So I get a notice from Mutual of Omaha that they’re jacking up the premium for my Medicare supplement insurance (known as “Medigap” because it fills the considerable gaps in Medicare Parts A and B coverage) by $433.58, an amount that happens to be exactly $433.58 more than I can afford.
In the mind-numbingly complicated maze that is the private Medicare supplemental insurance landscape, I have Plan F, a mid-priced scheme that effectively covers everything that Parts A and B do not cover. The last time I talked with Mutual of Omaha, their CSR suggested I switch to Plan G, which covers everything except a $147.50 Part B deductible. Part G premiums are so much lower than Plan F’s now that even paying the deductible out of pocket you still come out ahead.
Meanwhile, I’ve compiled a list of a dozen companies that do business in Arizona and are charging less than Mutual of Omaha for Plan F.
Monday, I begin the endless round of calling with Mutual of Omaha itself, trying to get underwritten for Part G.
I speak with one Ernest. He says Plan G will cost $116.28, well under what I’ve been paying for Plan F. I ask about the underwriting. He transfers me to another agent, one Nicole. She says she’s a licensed agent in Arizona. But she also won’t talk with me. She tells me to call an 800 number and utter these words: “I have a Plan F and want to change to Plan G, and I want underwriting.”
I dial the 800 number and, interestingly, reach another Nicole. I say, “I have a Plan F and want to change to Plan G, and I want underwriting.” She is confused. Do I want the Underwriting Department? I say I was told to call her number, and I start to complain about the runaround.
She transfers me to one Carol. I explain what I want. Carol is in life insurance. She transfers me — to a phone tree.
Eventually, I reach one Cheryl. She says you have to fill out a whole new application for a whole new policy. She says they’ll send it to me.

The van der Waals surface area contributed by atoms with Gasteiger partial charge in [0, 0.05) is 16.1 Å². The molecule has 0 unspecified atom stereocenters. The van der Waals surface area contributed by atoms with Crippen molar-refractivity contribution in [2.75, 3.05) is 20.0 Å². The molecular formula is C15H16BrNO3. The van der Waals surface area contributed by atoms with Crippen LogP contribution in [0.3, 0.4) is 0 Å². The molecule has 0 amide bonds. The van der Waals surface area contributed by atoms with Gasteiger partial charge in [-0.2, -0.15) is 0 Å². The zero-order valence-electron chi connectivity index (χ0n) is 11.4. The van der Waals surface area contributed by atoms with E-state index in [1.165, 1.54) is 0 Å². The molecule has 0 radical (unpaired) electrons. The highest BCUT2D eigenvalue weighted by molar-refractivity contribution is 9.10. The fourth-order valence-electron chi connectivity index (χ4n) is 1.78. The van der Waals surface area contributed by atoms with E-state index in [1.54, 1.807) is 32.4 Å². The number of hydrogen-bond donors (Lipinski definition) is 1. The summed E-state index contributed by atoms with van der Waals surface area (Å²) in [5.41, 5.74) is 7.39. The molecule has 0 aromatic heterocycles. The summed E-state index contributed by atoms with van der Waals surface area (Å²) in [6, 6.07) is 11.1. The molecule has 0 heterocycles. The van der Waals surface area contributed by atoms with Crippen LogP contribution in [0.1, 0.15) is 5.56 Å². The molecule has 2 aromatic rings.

Now I call Universal Fidelity. Kayla answers and says she can give me a quote. She says their Plan F is $133.85 — about what I’m paying now — and Plan G is $112.99. She explains that you have to trigger the Medicare deductible before Plan G will cover anything. This implies that there could be circumstances that Plan G will not cover, since not all issues covered by Medicare A & B are doctors’ visits. She says an agent will call me — some guy from American Health Underwriters in Ft. Worth.
I call Everence, where I reach one Jason. He says Everence is a fraternal benefit organization for fundamentalist Christians. Episcopalians do not count as Christians in their book.
Next I call American Family (the ever-annoyingly advertised AFLAC). Here I get an incredible electronic runaround and finally give up without ever reaching a human.
Moving on, at United Healthcare I reach one Don, who tells me that their Plan F costs $180 a month and their plan G, $160. He tries to corral me into an AARP HMO. I tell him to get lost.
Now I dial Heartland, where a person named Tracy transfers me to a male person with a name pronounced “Teal.” He’s with Equitable Life. He says their Plan F costs $149 and Plan G costs $140. There’s a $20 application fee, he notes. He says he will send an application and gives me a direct phone number at which to reach him.
Next I call Forethought. It’s after hours now on the East Coast, and their offices are closed.
I wonder if Government Personnel Mutual will cover state employees or the children of Merchant Marine officers. In the course of searching for an answer to this question on their website, I’m shunted to a webpage of something called Medicare Marketplace. I dial the 866 number and reach one Larry Peters, who presents himself an insurance agent & broker in Omaha. He says that Government Personnel actually started out serving only federal employees and members of the military, but it now covers civilians, too. Its plan G is only $110.70; if I want a Plan F, the next-best deal he can get for me is with American Continental at $141.94.
However, he says, it’s late at his office and the computer system is about to shut down. Could we talk the following day? We exchange phone numbers and agree to try to get in touch about mid-morning Arizona time.
On Tuesday I leave the house at 6:30 for a hike up the mountain and get back around 8:30. An hour or so later, I call him back. He says the application fee is $25. I agree to this and say I’m interested in Plan G. He asks the underwriting questions and says he will send the form.